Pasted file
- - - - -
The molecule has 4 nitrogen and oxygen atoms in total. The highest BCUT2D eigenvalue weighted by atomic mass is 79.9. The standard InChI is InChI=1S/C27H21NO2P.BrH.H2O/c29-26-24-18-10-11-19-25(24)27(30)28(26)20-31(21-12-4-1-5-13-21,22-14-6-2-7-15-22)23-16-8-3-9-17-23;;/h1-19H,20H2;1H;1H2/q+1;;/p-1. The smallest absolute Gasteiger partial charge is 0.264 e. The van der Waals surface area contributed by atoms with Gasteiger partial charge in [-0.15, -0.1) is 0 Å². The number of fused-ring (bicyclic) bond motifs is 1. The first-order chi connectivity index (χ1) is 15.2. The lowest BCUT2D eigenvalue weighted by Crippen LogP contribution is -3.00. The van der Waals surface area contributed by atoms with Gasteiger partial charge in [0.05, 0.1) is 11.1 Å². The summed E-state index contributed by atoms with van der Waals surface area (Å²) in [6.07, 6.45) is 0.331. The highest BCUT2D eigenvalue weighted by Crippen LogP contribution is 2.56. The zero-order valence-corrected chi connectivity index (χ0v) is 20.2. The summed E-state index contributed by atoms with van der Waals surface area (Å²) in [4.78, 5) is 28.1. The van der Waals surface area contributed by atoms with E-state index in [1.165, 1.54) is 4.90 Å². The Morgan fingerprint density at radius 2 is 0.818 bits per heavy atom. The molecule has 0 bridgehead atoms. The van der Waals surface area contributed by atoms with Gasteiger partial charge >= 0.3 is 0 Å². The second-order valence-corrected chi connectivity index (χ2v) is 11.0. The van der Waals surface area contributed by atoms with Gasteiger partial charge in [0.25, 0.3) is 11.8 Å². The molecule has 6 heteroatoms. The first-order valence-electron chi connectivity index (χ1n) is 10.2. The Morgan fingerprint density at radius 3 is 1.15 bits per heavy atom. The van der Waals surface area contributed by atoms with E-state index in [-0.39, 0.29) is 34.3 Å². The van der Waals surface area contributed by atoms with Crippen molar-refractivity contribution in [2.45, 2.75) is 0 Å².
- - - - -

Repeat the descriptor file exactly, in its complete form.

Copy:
The molecule has 4 nitrogen and oxygen atoms in total. The highest BCUT2D eigenvalue weighted by atomic mass is 79.9. The standard InChI is InChI=1S/C27H21NO2P.BrH.H2O/c29-26-24-18-10-11-19-25(24)27(30)28(26)20-31(21-12-4-1-5-13-21,22-14-6-2-7-15-22)23-16-8-3-9-17-23;;/h1-19H,20H2;1H;1H2/q+1;;/p-1. The smallest absolute Gasteiger partial charge is 0.264 e. The van der Waals surface area contributed by atoms with Gasteiger partial charge in [-0.15, -0.1) is 0 Å². The number of fused-ring (bicyclic) bond motifs is 1. The first-order chi connectivity index (χ1) is 15.2. The lowest BCUT2D eigenvalue weighted by Crippen LogP contribution is -3.00. The van der Waals surface area contributed by atoms with Gasteiger partial charge in [0.05, 0.1) is 11.1 Å². The summed E-state index contributed by atoms with van der Waals surface area (Å²) in [6.07, 6.45) is 0.331. The highest BCUT2D eigenvalue weighted by Crippen LogP contribution is 2.56. The zero-order valence-corrected chi connectivity index (χ0v) is 20.2. The summed E-state index contributed by atoms with van der Waals surface area (Å²) in [4.78, 5) is 28.1. The van der Waals surface area contributed by atoms with E-state index in [1.165, 1.54) is 4.90 Å². The Morgan fingerprint density at radius 2 is 0.818 bits per heavy atom. The molecule has 0 bridgehead atoms. The van der Waals surface area contributed by atoms with Gasteiger partial charge >= 0.3 is 0 Å². The second-order valence-corrected chi connectivity index (χ2v) is 11.0. The van der Waals surface area contributed by atoms with Gasteiger partial charge in [0.25, 0.3) is 11.8 Å². The molecule has 6 heteroatoms. The first-order valence-electron chi connectivity index (χ1n) is 10.2. The Morgan fingerprint density at radius 3 is 1.15 bits per heavy atom. The van der Waals surface area contributed by atoms with E-state index in [-0.39, 0.29) is 34.3 Å². The van der Waals surface area contributed by atoms with Crippen molar-refractivity contribution in [2.45, 2.75) is 0 Å².